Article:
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How much do veterinarians earn?

post #1 of 11
Thread Starter 
Does anyone know how much money a veterinarian earns per year? I realize this varies based on location and such things. I'd just like to have a general idea. My veterinarian keeps trying to get me to go to veterinary school. I have to go to college first though and I've been putting that off for a long time. I've considered becoming a veterinarian but I just don't know how I feel about it.
post #2 of 11
Do you like math and science??
I used to be pre med, and then I became pre vet for the first 2 years of my college..but I hate science and math so I decided it's not worth wasting my time on this when I can be doing something that I love so I switched to history and sociology. I still would love to be a vet, but the path I'd have to take to go there requires studying things that I am not good at. You have to take physics, calculus, chemistry which is the worst for me because you have to go all the way to organic chemistry and then of course biology which isn't that bad..I took all of my calculus and I loved it though which is strange apparently I like math..and this is at an engineering school where calculus is supposed to be super hard. And in general, the science environment was never very pleasant for me. I like to be more expressive and original in my work and study and there is no room for originality in science, just straight following rules and paradigms..It is kind of boring and just cold, impersonal.. Being a vet is much better I'm sure, but having to study in an environment like this for 8 years was just not worth it for me.Anyways..
I don't know how much vets earn but believe me it isn't the kind of job where you would be unemployed... The least you'd be making is probably 50-60k a year. I know that doesn't sound like a lot based on all that education you go through but it's a sacrifice you have to make lol. I know human doctors make twice that much and go through the same amount of school.
post #3 of 11
You should be able to google it and find a site that might give you earnings based on regions.
post #4 of 11
Do what you love, money will follow. Go with your heart, not only money. I went to college and earned several degrees and had a high grade point average but still wish I had this advice and followed it.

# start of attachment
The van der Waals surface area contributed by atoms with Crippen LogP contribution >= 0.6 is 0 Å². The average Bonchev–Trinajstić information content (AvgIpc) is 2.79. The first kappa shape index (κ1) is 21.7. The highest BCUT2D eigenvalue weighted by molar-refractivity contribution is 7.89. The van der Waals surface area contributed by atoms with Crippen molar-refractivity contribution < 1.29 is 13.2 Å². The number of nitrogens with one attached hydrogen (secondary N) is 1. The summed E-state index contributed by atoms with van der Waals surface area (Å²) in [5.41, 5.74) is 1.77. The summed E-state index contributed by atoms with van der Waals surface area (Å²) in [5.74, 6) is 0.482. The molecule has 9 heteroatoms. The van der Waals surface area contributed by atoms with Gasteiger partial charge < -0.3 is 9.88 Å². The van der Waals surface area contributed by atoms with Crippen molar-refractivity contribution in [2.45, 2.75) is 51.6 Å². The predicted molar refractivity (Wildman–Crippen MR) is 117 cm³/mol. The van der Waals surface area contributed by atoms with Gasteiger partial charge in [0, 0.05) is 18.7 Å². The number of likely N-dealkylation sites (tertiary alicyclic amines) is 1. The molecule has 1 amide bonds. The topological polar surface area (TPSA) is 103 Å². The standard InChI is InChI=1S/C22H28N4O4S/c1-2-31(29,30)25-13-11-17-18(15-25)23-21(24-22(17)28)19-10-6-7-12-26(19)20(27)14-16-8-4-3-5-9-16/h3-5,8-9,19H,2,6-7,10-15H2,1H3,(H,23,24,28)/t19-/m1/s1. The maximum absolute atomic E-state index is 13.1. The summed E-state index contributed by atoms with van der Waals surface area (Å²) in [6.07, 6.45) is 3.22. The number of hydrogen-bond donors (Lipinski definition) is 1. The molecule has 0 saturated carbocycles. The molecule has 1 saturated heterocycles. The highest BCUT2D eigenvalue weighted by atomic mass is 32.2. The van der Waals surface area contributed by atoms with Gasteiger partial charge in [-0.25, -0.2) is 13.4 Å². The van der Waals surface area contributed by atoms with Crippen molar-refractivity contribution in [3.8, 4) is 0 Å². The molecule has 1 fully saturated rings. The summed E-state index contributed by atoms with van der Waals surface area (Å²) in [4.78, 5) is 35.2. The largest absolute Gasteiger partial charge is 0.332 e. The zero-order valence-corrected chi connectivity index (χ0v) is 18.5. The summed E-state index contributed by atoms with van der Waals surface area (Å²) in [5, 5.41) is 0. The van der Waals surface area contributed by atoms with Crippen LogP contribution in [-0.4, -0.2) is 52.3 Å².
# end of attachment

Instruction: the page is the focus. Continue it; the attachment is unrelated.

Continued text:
post #5 of 11
^ You did several degrees and still didn't follow what you loved? I am currently working on 2 majors and a minor, all in what I like but I can't choose 1. I am planning on going to grad school as well..But I can say that if I was looking for the most profitable degree I'd do a 4 year engineering degree lol you make the most money with the least education like my boyfriend is currently doing..
post #6 of 11
In Alberta, average is $75,800 a year (2005 Alberta Wage and Salary Survey).
Big range though, from about $40,000 to $170,000
depends on practice, animal specialization, length of employment, etc.
post #7 of 11
Quote:
Originally Posted by ut0pia View Post
^ You did several degrees and still didn't follow what you loved? I am currently working on 2 majors and a minor, all in what I like but I can't choose 1. I am planning on going to grad school as well..But I can say that if I was looking for the most profitable degree I'd do a 4 year engineering degree lol you make the most money with the least education like my boyfriend is currently doing..
That is what I did. All you are currently working on and plan to do.
And I STILL did not follow what I loved, my first love, what I thought I wanted to do originally but decided against it because the pay was low. I thought and was told if I had money (chose a degree path that yielded high income, at least in theory!) I could do what I loved on the side. Someone forgot to tell me I wouldn't have much time to do anything else! Sometimes money costs too much. If I had it to do over again, I would things very differently. I dont' regret my education, but I do deeply regret not following my heart. Perhaps someday I will go back and do just that But I am still paying off the last degree and will be for some time.